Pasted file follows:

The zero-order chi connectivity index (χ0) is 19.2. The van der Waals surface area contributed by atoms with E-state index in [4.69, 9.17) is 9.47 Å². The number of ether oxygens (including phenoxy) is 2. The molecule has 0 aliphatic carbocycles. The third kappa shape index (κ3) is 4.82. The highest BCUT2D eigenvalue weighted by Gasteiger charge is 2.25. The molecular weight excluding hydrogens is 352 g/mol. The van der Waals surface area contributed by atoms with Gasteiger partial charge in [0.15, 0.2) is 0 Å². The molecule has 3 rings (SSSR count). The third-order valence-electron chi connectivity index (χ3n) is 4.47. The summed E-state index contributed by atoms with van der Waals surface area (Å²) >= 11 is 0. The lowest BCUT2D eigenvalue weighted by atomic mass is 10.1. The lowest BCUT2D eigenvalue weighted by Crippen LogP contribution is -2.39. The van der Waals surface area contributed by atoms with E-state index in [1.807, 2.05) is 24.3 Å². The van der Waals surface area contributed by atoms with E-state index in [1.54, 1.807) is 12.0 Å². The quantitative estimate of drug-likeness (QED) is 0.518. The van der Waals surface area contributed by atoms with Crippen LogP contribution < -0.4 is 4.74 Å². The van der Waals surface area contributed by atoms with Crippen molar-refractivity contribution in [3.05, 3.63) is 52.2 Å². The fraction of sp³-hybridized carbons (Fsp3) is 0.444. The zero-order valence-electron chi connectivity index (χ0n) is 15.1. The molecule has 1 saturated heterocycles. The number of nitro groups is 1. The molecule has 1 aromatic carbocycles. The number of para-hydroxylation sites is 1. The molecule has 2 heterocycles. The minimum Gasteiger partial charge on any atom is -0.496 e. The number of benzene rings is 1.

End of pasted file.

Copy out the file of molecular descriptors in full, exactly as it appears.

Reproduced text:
The zero-order chi connectivity index (χ0) is 19.2. The van der Waals surface area contributed by atoms with E-state index in [4.69, 9.17) is 9.47 Å². The number of ether oxygens (including phenoxy) is 2. The molecule has 0 aliphatic carbocycles. The third kappa shape index (κ3) is 4.82. The highest BCUT2D eigenvalue weighted by Gasteiger charge is 2.25. The molecular weight excluding hydrogens is 352 g/mol. The van der Waals surface area contributed by atoms with Gasteiger partial charge in [0.15, 0.2) is 0 Å². The molecule has 3 rings (SSSR count). The third-order valence-electron chi connectivity index (χ3n) is 4.47. The summed E-state index contributed by atoms with van der Waals surface area (Å²) >= 11 is 0. The lowest BCUT2D eigenvalue weighted by atomic mass is 10.1. The lowest BCUT2D eigenvalue weighted by Crippen LogP contribution is -2.39. The van der Waals surface area contributed by atoms with E-state index in [1.807, 2.05) is 24.3 Å². The van der Waals surface area contributed by atoms with E-state index in [1.54, 1.807) is 12.0 Å². The quantitative estimate of drug-likeness (QED) is 0.518. The van der Waals surface area contributed by atoms with Crippen LogP contribution < -0.4 is 4.74 Å². The van der Waals surface area contributed by atoms with Crippen molar-refractivity contribution in [3.05, 3.63) is 52.2 Å². The fraction of sp³-hybridized carbons (Fsp3) is 0.444. The zero-order valence-electron chi connectivity index (χ0n) is 15.1. The molecule has 1 saturated heterocycles. The number of nitro groups is 1. The molecule has 1 aromatic carbocycles. The number of para-hydroxylation sites is 1. The molecule has 2 heterocycles. The minimum Gasteiger partial charge on any atom is -0.496 e. The number of benzene rings is 1.